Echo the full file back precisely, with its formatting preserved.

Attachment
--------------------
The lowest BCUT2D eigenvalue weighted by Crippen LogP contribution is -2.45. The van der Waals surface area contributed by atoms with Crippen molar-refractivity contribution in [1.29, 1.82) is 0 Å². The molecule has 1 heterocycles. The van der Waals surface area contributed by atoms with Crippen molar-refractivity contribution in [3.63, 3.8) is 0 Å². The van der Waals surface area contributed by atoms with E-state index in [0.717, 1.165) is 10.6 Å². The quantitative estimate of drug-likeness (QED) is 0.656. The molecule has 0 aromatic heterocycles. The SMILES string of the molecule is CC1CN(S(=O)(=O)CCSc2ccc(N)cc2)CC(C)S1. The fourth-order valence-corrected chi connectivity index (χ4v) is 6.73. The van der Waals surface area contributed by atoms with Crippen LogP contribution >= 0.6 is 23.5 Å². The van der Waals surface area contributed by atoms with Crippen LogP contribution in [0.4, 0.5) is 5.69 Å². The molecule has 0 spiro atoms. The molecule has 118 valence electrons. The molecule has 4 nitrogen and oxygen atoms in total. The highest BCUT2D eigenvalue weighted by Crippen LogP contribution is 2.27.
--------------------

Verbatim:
The lowest BCUT2D eigenvalue weighted by Crippen LogP contribution is -2.45. The van der Waals surface area contributed by atoms with Crippen molar-refractivity contribution in [1.29, 1.82) is 0 Å². The molecule has 1 heterocycles. The van der Waals surface area contributed by atoms with Crippen molar-refractivity contribution in [3.63, 3.8) is 0 Å². The van der Waals surface area contributed by atoms with E-state index in [0.717, 1.165) is 10.6 Å². The quantitative estimate of drug-likeness (QED) is 0.656. The molecule has 0 aromatic heterocycles. The SMILES string of the molecule is CC1CN(S(=O)(=O)CCSc2ccc(N)cc2)CC(C)S1. The fourth-order valence-corrected chi connectivity index (χ4v) is 6.73. The van der Waals surface area contributed by atoms with Crippen LogP contribution >= 0.6 is 23.5 Å². The van der Waals surface area contributed by atoms with Crippen LogP contribution in [0.4, 0.5) is 5.69 Å². The molecule has 0 spiro atoms. The molecule has 118 valence electrons. The molecule has 4 nitrogen and oxygen atoms in total. The highest BCUT2D eigenvalue weighted by Crippen LogP contribution is 2.27.